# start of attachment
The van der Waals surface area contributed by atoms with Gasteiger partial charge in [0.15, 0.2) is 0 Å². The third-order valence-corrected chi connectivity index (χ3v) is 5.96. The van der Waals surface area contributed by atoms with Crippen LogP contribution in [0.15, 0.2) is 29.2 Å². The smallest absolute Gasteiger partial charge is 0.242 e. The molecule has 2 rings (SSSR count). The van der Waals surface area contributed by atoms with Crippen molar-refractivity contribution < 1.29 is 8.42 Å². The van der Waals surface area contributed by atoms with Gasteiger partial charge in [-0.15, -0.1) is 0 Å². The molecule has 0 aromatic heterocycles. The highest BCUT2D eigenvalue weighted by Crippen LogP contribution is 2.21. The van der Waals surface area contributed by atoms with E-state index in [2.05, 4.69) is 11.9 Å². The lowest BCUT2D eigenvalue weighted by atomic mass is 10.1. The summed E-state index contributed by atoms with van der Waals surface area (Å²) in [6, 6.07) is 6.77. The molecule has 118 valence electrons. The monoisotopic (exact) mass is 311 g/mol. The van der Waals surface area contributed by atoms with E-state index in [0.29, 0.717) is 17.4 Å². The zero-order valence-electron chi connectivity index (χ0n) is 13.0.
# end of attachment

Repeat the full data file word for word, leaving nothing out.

The van der Waals surface area contributed by atoms with Gasteiger partial charge in [0.15, 0.2) is 0 Å². The third-order valence-corrected chi connectivity index (χ3v) is 5.96. The van der Waals surface area contributed by atoms with Crippen LogP contribution in [0.15, 0.2) is 29.2 Å². The smallest absolute Gasteiger partial charge is 0.242 e. The molecule has 2 rings (SSSR count). The van der Waals surface area contributed by atoms with Crippen molar-refractivity contribution < 1.29 is 8.42 Å². The van der Waals surface area contributed by atoms with Gasteiger partial charge in [-0.15, -0.1) is 0 Å². The molecule has 0 aromatic heterocycles. The highest BCUT2D eigenvalue weighted by Crippen LogP contribution is 2.21. The van der Waals surface area contributed by atoms with E-state index in [2.05, 4.69) is 11.9 Å². The lowest BCUT2D eigenvalue weighted by atomic mass is 10.1. The summed E-state index contributed by atoms with van der Waals surface area (Å²) in [6, 6.07) is 6.77. The molecule has 118 valence electrons. The monoisotopic (exact) mass is 311 g/mol. The van der Waals surface area contributed by atoms with E-state index in [0.29, 0.717) is 17.4 Å². The zero-order valence-electron chi connectivity index (χ0n) is 13.0.